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Bill Gates discusses Microsoft controversy with lawmakers

Bill Gates discusses Microsoft controversy with lawmakers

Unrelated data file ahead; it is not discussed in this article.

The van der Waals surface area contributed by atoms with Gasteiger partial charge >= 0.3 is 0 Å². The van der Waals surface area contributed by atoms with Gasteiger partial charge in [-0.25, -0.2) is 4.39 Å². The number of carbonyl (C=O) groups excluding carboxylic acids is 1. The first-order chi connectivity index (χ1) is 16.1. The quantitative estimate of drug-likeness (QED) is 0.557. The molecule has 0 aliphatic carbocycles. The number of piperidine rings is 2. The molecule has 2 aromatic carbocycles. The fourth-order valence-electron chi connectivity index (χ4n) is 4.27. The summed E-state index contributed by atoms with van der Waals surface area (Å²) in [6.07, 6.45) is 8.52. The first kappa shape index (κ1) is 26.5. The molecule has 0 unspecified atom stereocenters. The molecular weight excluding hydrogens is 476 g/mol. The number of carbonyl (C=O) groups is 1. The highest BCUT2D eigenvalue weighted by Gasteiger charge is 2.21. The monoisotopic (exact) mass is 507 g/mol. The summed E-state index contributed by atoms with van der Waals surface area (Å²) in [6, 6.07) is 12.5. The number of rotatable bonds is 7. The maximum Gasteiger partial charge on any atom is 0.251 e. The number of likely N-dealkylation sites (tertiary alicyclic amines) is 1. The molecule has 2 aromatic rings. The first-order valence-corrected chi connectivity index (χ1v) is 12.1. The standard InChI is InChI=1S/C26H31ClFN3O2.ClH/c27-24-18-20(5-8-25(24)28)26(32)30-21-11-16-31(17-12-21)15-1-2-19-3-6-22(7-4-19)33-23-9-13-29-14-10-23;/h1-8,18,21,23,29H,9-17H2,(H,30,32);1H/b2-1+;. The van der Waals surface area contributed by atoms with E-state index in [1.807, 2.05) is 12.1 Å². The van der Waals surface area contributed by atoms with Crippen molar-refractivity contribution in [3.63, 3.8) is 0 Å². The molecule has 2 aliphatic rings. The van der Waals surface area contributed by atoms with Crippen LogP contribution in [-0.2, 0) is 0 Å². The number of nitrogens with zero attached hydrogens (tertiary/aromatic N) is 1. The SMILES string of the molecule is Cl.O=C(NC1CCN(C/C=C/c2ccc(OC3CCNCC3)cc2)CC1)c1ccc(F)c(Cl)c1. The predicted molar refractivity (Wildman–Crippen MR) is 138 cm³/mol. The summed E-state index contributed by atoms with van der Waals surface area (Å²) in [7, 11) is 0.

Microsoft chairman Bill Gates has urged Washington State's congressional delegation to push for policies that improve worker training, relax immigration limits, and increase trade with China and other countries. He also said Thursday that a controversy over gay rights legislation in the state caught him by surprise, adding that the company plans more dialogue to address concerns from employees and other critics. Gates declined to comment after the closed-door meeting at the U.S. Capitol but said he was happy to greet home-state lawmakers during an infrequent visit to Capitol Hill. "It's good to meet with people," he said in a brief interview as he was hustled to a waiting car. "I'm not going to comment about what we discussed." Lawmakers showed no such hesitation, saying Gates covered a wide range of topics during the nearly hour-long session, including education, trade, energy, and the company's stance on gay rights. The Redmond, Wash.-based software giant was one of the first companies to extend benefits to the partners of its gay employees but has been criticized in recent days for failing to support a proposed gay rights law in the Washington State legislature this year. Critics say Microsoft caved to pressure from a local pastor who threatened to launch a nationwide boycott over the issue and that the company then tried to tiptoe away from a bill it had previously supported. The measure failed in the Washington State senate last week by a single vote. Asked about the controversy by Rep. Jay Inslee, a Democrat from Washington State, Gates told lawmakers that gay rights was simply not part of Microsoft's legislative agenda for the year. Gates said the company will continue to have discussions on the issue and will move to address concerns that have been raised, lawmakers said. U.S. senator Maria Cantwell, also a Democrat from Washington, said she was disappointed at the way the controversy has emerged--especially given Microsoft's lengthy record in support of gay rights--but was satisfied with Gates's answers. "They have a huge portfolio" of issues that are important to the company and cannot be expected to push all of them at the same time, she said. The other U.S. senator from Washington, Democrat Patty Murray, said she was reassured by Gates's promise that Microsoft is looking at ways to "revisit" its decision about taking a neutral stance on the gay rights bill it had once championed. The company said it took that stand so it could focus on a shorter list of issues, such as computer privacy, education, and transportation. "I take him at his word," Murray said. (AP)

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